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Catching STDERR

by kiseok7 (Beadle)
on Jun 27, 2001 at 04:32 UTC ( #91790=perlquestion: print w/replies, xml ) Need Help??

kiseok7 has asked for the wisdom of the Perl Monks concerning the following question:

How can I write STDERR to file in perl.

like this :
print STDERR "script start\n"; do_something or die "error in something"; print STDERR "script end\n";
I would like to write "error in something" on file(error.log)

Replies are listed 'Best First'.
Re: Catching STDERR
by mr.nick (Chaplain) on Jun 27, 2001 at 04:36 UTC
    Simple. Just open a file with the filehandle of STDERR:
    #!/usr/bin/perl use strict; open(STDERR,">>error.log") || die "Couldn't redirect STDERR: $!\n"; print STDERR "This goes to the file.\n"; warn "As does this."; die "And this does, too!\n"; close STDERR;

    Update: If you want to restore the original filehandle, then you'll have to do something like this:

    open(OLDERR,">&STDERR") || die "Couldn't dup STDERR: $!\n"; open(STDERR,">>error.log") || die "Couldn't redirect STDERR: $!\n"; print STDERR "This goes to the file.\n"; warn "As does this."; open(STDERR,">&OLDERR") || die "Couldn't restore STDERR: $!\n"; warn "This goes to the screen.";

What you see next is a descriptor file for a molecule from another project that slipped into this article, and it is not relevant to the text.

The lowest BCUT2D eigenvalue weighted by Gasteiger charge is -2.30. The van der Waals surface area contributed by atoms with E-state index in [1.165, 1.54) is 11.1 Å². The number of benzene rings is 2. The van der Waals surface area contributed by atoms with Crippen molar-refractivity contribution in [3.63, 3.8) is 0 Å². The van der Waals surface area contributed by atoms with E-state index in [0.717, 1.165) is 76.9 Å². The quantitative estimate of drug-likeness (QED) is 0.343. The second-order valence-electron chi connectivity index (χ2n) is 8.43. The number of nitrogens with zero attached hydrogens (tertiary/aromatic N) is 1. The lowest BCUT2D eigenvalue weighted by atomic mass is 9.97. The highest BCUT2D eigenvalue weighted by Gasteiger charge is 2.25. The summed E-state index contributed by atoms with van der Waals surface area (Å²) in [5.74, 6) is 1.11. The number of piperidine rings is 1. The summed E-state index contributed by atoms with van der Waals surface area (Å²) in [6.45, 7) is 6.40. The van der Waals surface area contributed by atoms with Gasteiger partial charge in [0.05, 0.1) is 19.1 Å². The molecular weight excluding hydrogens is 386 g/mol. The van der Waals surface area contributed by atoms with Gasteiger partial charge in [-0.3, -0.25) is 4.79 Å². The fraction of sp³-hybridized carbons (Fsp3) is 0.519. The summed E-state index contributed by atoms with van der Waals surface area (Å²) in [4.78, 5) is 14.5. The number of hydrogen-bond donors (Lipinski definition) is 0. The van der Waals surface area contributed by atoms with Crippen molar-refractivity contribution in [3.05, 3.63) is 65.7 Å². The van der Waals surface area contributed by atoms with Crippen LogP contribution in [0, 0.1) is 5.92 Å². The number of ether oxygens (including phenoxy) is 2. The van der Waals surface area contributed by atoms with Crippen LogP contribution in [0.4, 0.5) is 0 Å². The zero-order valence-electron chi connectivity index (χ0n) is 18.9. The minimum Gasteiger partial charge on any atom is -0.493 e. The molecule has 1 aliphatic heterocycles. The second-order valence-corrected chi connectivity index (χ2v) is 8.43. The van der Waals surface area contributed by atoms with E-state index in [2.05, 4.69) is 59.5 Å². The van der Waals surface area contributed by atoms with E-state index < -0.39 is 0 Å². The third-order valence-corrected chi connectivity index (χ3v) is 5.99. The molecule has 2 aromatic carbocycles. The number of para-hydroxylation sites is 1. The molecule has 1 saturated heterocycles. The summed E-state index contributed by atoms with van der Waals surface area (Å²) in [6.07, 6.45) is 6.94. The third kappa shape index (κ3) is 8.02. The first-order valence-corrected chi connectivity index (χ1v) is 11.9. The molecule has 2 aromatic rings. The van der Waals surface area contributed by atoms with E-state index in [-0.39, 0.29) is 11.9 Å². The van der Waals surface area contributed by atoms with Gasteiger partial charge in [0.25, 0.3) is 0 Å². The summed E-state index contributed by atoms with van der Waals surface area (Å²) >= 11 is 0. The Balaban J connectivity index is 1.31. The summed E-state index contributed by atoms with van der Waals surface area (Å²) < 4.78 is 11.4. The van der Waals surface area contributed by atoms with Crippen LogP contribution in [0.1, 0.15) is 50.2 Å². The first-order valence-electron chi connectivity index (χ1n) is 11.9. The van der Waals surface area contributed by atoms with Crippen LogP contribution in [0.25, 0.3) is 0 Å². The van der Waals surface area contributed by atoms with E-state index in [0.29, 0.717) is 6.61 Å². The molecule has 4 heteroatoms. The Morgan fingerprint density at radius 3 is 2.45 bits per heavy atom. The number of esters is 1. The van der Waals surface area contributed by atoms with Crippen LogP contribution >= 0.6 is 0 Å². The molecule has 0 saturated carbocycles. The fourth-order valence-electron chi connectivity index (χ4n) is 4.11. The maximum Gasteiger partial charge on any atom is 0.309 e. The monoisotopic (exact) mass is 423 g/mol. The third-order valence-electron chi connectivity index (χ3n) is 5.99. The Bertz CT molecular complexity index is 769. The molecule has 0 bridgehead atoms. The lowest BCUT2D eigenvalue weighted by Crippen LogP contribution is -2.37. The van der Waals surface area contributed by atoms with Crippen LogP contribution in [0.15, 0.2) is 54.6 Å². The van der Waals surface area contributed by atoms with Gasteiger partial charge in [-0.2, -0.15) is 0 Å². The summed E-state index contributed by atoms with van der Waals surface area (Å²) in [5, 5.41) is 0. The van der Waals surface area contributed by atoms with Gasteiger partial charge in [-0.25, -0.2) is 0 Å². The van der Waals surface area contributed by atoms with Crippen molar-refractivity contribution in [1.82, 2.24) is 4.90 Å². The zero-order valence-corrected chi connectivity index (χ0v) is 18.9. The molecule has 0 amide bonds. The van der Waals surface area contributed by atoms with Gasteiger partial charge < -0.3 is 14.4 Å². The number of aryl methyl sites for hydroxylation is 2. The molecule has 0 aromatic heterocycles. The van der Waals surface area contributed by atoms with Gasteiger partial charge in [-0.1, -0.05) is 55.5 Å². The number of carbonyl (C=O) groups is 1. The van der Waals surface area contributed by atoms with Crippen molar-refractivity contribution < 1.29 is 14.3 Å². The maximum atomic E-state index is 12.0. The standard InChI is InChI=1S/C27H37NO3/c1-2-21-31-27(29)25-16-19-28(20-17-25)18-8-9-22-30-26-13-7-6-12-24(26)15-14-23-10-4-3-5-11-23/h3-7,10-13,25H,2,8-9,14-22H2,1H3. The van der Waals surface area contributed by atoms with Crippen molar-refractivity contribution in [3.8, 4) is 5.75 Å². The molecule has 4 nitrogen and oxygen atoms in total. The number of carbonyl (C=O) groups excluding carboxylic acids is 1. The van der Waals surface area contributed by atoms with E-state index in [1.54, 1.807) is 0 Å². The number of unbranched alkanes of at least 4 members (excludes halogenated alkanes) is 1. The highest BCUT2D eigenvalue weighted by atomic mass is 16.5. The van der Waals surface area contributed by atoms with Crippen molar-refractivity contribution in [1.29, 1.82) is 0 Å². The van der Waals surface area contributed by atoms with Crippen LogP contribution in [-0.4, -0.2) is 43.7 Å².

Btw, this is almost entirely taken from perldoc -f open.

    mr.nick ...

Re: Catching STDERR
by RhetTbull (Curate) on Jun 27, 2001 at 07:12 UTC
    The aforementioned methods will work great if you want to redirect STDERR to a file. However, if you want to redirect it to a file AND still display it on the STDERR device (e.g. the screen) you might try Filter::Handle. It will let you attach a sub to a file handle (including STDERR) so that you can print the output to a file or filter it any way you like in addition to printing to the terminal. Here's a little snippet to get you started.
    use warnings; use strict; use Filter::Handle qw/subs/; open (LOGFILE, ">logfile") || die "could not open logfile"; #filter STDERR through an anonymous sub Filter \*STDERR, sub {local $_ = "@_"; print LOGFILE "Filtered: $_ "; +$_}; #prints to both STDERR and to LOGFILE print STDERR "error!\n"; #STDERR will no longer be filtered through your sub UnFilter \*STDERR; close LOGFILE;
(Ovid) Re: Catching STDERR
by Ovid (Cardinal) on Jun 27, 2001 at 04:39 UTC

    I can't guarantee the robustness of this solution, but trying opening STDERR for writing:

    use strict; use warnings; open STDERR, "> somefile.txt" or die $!; die "We're dead!";

    This works for me, but no guarantees as I've never tried to redirect STDERR.


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      Just a little FYI: Ovid's doubts are unfounded as this is the most reliable way of catching STDERR. I clicked to this thread fearing I'd see lots of advice to use $SIG{__DIE__}, eval, CORE::GLOBAL::die, tie, pipe-and-fork... A simple open is much preferred. (:

              - tye (but my friends call me "Tye")

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